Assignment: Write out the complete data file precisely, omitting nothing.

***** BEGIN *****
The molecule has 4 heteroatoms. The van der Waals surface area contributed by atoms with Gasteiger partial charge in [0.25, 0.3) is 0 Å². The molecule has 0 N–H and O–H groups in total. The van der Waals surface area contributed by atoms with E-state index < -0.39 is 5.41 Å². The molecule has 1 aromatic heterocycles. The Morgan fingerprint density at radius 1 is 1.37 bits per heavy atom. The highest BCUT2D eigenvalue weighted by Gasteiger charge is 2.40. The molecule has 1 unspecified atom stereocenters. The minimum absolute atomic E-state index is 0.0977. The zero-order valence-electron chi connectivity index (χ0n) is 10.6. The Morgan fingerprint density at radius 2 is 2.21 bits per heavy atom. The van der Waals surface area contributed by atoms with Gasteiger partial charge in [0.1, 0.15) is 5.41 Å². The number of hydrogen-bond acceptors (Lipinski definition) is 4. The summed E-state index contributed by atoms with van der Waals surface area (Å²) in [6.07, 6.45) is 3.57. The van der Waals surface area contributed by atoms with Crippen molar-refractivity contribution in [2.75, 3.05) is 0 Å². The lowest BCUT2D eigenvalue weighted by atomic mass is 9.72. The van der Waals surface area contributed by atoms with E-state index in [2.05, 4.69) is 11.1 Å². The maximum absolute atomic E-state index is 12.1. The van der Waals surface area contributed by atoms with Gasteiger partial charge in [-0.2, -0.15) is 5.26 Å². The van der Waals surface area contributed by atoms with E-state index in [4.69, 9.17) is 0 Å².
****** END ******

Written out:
The molecule has 4 heteroatoms. The van der Waals surface area contributed by atoms with Gasteiger partial charge in [0.25, 0.3) is 0 Å². The molecule has 0 N–H and O–H groups in total. The van der Waals surface area contributed by atoms with E-state index < -0.39 is 5.41 Å². The molecule has 1 aromatic heterocycles. The Morgan fingerprint density at radius 1 is 1.37 bits per heavy atom. The highest BCUT2D eigenvalue weighted by Gasteiger charge is 2.40. The molecule has 1 unspecified atom stereocenters. The minimum absolute atomic E-state index is 0.0977. The zero-order valence-electron chi connectivity index (χ0n) is 10.6. The Morgan fingerprint density at radius 2 is 2.21 bits per heavy atom. The van der Waals surface area contributed by atoms with Gasteiger partial charge in [0.1, 0.15) is 5.41 Å². The number of hydrogen-bond acceptors (Lipinski definition) is 4. The summed E-state index contributed by atoms with van der Waals surface area (Å²) in [6.07, 6.45) is 3.57. The van der Waals surface area contributed by atoms with Crippen molar-refractivity contribution in [2.75, 3.05) is 0 Å². The lowest BCUT2D eigenvalue weighted by atomic mass is 9.72. The van der Waals surface area contributed by atoms with E-state index in [2.05, 4.69) is 11.1 Å². The maximum absolute atomic E-state index is 12.1. The van der Waals surface area contributed by atoms with Gasteiger partial charge in [-0.2, -0.15) is 5.26 Å². The van der Waals surface area contributed by atoms with E-state index in [4.69, 9.17) is 0 Å².